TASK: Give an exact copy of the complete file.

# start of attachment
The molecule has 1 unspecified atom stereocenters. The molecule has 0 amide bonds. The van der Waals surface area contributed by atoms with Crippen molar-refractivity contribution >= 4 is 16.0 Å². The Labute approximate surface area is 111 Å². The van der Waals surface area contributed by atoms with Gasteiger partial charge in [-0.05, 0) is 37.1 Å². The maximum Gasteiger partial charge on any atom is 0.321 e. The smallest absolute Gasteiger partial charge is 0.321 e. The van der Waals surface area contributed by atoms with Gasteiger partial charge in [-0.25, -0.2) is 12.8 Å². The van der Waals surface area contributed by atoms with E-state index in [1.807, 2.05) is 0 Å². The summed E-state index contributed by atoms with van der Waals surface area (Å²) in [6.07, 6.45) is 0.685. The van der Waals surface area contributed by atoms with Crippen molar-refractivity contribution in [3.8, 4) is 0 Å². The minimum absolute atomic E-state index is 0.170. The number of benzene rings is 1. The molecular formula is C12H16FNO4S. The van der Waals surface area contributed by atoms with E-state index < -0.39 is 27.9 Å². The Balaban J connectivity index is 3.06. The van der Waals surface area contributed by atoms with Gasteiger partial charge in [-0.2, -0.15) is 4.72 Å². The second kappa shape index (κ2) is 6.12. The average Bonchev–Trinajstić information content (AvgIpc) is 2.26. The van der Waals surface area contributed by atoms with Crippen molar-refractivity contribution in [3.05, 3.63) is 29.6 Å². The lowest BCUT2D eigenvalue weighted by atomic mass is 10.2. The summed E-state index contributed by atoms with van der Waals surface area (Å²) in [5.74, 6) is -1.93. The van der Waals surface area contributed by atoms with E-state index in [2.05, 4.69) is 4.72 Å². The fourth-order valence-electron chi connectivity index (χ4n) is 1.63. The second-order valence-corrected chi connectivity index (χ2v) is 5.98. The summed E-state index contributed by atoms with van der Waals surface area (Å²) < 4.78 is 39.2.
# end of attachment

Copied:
The molecule has 1 unspecified atom stereocenters. The molecule has 0 amide bonds. The van der Waals surface area contributed by atoms with Crippen molar-refractivity contribution >= 4 is 16.0 Å². The Labute approximate surface area is 111 Å². The van der Waals surface area contributed by atoms with Gasteiger partial charge in [-0.05, 0) is 37.1 Å². The maximum Gasteiger partial charge on any atom is 0.321 e. The smallest absolute Gasteiger partial charge is 0.321 e. The van der Waals surface area contributed by atoms with Gasteiger partial charge in [-0.25, -0.2) is 12.8 Å². The van der Waals surface area contributed by atoms with E-state index in [1.807, 2.05) is 0 Å². The summed E-state index contributed by atoms with van der Waals surface area (Å²) in [6.07, 6.45) is 0.685. The van der Waals surface area contributed by atoms with Crippen molar-refractivity contribution in [3.8, 4) is 0 Å². The minimum absolute atomic E-state index is 0.170. The number of benzene rings is 1. The molecular formula is C12H16FNO4S. The van der Waals surface area contributed by atoms with E-state index < -0.39 is 27.9 Å². The Balaban J connectivity index is 3.06. The van der Waals surface area contributed by atoms with Gasteiger partial charge in [-0.2, -0.15) is 4.72 Å². The second kappa shape index (κ2) is 6.12. The average Bonchev–Trinajstić information content (AvgIpc) is 2.26. The van der Waals surface area contributed by atoms with Crippen molar-refractivity contribution in [3.05, 3.63) is 29.6 Å². The lowest BCUT2D eigenvalue weighted by atomic mass is 10.2. The summed E-state index contributed by atoms with van der Waals surface area (Å²) in [5.74, 6) is -1.93. The van der Waals surface area contributed by atoms with E-state index in [2.05, 4.69) is 4.72 Å². The fourth-order valence-electron chi connectivity index (χ4n) is 1.63. The second-order valence-corrected chi connectivity index (χ2v) is 5.98. The summed E-state index contributed by atoms with van der Waals surface area (Å²) < 4.78 is 39.2.